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KZNPO CONCERT: JUNE 28 (article first published : 2007-07-1)

Two major works and one trifle were presented at this final concert of the KZN Philharmonic Orchestra’s winter season.

The programme opened with the Donna Diana Overture by Emil Nikolaus von Reznicek (1860-1945), which is the only composition by which this prolific Austrian composer is remembered today. It is attractive, catchy, energetic music, a confection really, and the orchestra, under the baton of the visiting German conductor Bernhard Gueller, gave a lively and successful account of it.

Beethoven’s Piano Concerto No. 4 in G major is one of the greatest of all piano concertos and is a formidable technical and interpretative challenge for the soloist. On this occasion the soloist was Durban’s Andrew Warburton, and he showed his technical prowess to good effect in spite of playing from a score with a page turner, a process slightly distracting to the audience.

The first movement was a high speed performance, glittering and brilliant. I prefer a rather more deliberate approach --- the music is full of subtle nuances -- but I suppose this is a matter of taste. The dialogue between piano and orchestra in the Andante, one of Beethoven’s most remarkable conceptions, was executed with great skill and judgment by soloist and orchestra, and the final Rondo brought forth a virtuoso display from the pianist, who was rewarded with enthusiastic applause.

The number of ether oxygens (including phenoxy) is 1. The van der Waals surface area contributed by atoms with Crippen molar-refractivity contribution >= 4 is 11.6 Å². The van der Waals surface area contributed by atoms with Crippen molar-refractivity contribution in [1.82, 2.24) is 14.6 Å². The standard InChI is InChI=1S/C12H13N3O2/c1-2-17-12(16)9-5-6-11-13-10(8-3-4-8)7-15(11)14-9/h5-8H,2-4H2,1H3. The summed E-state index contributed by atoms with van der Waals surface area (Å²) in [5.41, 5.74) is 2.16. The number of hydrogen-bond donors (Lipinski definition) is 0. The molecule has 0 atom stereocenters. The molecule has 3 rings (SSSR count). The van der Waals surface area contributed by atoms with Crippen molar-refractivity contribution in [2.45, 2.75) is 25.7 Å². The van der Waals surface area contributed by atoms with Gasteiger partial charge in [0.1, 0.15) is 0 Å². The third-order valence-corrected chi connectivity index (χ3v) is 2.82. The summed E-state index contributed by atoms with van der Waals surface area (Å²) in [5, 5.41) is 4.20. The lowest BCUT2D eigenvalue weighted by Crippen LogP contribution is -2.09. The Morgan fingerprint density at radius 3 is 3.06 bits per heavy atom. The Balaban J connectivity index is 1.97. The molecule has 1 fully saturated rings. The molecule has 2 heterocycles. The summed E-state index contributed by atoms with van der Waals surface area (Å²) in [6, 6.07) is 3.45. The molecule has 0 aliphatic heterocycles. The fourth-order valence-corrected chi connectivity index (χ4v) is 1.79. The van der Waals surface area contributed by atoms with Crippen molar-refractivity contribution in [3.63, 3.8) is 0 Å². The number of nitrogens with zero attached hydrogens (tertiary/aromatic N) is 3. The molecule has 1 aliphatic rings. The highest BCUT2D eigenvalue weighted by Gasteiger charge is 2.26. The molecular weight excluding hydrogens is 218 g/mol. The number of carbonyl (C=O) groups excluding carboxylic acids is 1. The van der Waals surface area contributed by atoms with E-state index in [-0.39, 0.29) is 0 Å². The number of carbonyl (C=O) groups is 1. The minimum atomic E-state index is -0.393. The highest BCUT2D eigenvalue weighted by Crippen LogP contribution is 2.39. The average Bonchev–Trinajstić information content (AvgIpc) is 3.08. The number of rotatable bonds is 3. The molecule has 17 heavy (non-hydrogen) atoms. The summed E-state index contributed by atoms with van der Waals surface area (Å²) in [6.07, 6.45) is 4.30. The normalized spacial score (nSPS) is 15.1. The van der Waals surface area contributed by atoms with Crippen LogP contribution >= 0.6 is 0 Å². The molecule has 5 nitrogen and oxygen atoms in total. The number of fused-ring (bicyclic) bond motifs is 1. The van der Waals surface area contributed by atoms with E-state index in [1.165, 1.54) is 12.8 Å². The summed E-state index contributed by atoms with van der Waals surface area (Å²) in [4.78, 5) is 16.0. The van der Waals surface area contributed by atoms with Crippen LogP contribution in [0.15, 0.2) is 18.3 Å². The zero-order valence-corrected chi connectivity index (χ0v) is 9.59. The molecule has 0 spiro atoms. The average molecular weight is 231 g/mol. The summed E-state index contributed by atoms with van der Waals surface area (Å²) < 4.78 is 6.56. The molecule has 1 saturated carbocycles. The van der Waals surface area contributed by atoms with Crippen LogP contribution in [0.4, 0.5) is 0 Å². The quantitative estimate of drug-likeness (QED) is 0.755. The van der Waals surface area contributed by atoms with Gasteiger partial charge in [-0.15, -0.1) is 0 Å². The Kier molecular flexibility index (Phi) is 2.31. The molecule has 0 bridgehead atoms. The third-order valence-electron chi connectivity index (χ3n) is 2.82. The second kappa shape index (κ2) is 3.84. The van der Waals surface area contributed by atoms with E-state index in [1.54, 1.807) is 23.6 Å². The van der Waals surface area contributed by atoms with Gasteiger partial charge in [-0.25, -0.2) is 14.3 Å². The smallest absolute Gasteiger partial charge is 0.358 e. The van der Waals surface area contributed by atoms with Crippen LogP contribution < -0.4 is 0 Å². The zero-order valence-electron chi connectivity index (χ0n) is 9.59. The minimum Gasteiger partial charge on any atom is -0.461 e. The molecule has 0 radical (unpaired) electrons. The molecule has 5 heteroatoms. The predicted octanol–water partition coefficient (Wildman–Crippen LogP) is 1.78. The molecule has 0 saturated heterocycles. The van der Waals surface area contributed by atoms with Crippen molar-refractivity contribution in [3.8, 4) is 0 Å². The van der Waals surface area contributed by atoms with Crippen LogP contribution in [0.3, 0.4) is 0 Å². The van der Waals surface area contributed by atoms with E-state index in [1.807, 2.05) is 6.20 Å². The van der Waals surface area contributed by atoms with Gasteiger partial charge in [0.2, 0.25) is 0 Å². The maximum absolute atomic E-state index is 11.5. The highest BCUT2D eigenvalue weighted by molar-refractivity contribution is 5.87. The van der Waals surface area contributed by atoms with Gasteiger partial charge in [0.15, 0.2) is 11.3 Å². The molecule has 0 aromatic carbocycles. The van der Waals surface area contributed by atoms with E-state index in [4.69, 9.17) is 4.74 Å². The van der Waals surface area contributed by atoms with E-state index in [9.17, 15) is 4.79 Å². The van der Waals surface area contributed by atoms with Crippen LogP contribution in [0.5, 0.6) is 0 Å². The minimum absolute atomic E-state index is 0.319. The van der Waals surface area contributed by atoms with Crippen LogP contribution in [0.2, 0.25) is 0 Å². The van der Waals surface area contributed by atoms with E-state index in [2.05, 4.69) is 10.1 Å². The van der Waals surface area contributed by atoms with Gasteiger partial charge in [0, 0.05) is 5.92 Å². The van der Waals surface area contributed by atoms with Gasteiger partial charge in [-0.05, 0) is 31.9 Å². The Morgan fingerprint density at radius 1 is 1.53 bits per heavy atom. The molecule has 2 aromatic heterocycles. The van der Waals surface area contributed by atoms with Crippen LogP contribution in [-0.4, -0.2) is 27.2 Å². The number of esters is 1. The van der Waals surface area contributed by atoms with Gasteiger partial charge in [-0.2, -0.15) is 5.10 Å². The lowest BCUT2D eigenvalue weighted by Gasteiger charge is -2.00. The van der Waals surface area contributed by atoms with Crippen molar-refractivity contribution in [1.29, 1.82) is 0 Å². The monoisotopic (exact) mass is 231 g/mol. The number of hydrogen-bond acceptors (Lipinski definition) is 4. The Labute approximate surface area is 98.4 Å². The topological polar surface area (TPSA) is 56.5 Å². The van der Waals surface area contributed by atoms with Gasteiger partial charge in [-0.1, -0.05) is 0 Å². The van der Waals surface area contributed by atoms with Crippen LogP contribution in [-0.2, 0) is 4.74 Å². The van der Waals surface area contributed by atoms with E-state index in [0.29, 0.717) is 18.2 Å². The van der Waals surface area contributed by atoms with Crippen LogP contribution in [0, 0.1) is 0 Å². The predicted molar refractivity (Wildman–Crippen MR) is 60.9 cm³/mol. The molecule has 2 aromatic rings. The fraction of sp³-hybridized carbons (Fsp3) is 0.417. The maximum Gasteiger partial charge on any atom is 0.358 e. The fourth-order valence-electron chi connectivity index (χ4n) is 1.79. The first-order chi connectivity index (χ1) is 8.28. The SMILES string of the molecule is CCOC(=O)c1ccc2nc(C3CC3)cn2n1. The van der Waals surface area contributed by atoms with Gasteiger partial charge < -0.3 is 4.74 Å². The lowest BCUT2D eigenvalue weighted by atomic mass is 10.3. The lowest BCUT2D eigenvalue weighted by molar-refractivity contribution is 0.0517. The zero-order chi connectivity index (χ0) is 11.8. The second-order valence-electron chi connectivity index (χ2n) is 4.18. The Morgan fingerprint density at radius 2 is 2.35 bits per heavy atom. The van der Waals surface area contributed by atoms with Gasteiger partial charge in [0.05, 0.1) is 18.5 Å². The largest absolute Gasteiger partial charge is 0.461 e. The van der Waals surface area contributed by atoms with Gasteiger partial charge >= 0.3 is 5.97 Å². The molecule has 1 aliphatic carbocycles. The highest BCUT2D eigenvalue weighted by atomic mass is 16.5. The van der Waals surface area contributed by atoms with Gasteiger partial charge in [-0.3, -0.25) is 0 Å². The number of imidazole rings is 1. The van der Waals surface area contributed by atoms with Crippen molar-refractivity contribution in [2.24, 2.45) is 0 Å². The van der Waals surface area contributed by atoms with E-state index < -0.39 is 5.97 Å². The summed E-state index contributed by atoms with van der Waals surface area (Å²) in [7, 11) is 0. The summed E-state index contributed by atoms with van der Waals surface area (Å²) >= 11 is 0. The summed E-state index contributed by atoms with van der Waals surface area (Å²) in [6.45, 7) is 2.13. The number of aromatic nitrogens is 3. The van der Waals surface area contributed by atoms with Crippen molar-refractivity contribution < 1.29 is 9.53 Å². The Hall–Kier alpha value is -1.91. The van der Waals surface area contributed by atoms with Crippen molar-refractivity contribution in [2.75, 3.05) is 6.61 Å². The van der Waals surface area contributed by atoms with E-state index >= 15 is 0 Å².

Tchaikovsky’s Symphony No. 4 in F minor is one of those compositions that sound very much better live in the concert hall than they do on any CD or television programme. It is a long, brilliantly orchestrated, dramatic work, and the KZNPO gave an outstanding performance, from the opening fanfare on the brass instruments to the final triumphant blaze of sound.

The brass players - horns, trumpets, trombones, tuba - have plenty to do in this symphony, and they rose splendidly to the occasion. The strings, apart from their many sweeping melodies, were first-rate in their long pizzicato passages in the scherzo, assisted no doubt by Bernhard Gueller’s meticulous conducting.

Altogether a lovely performance to end the season, and an effective answer to some pretentious people who disparage Tchaikovsky’s music. Notwithstanding the melancholia, he is indeed a composer of the first rank.

The orchestra’s next concert season runs from September 13 to November 15. - Michael Green




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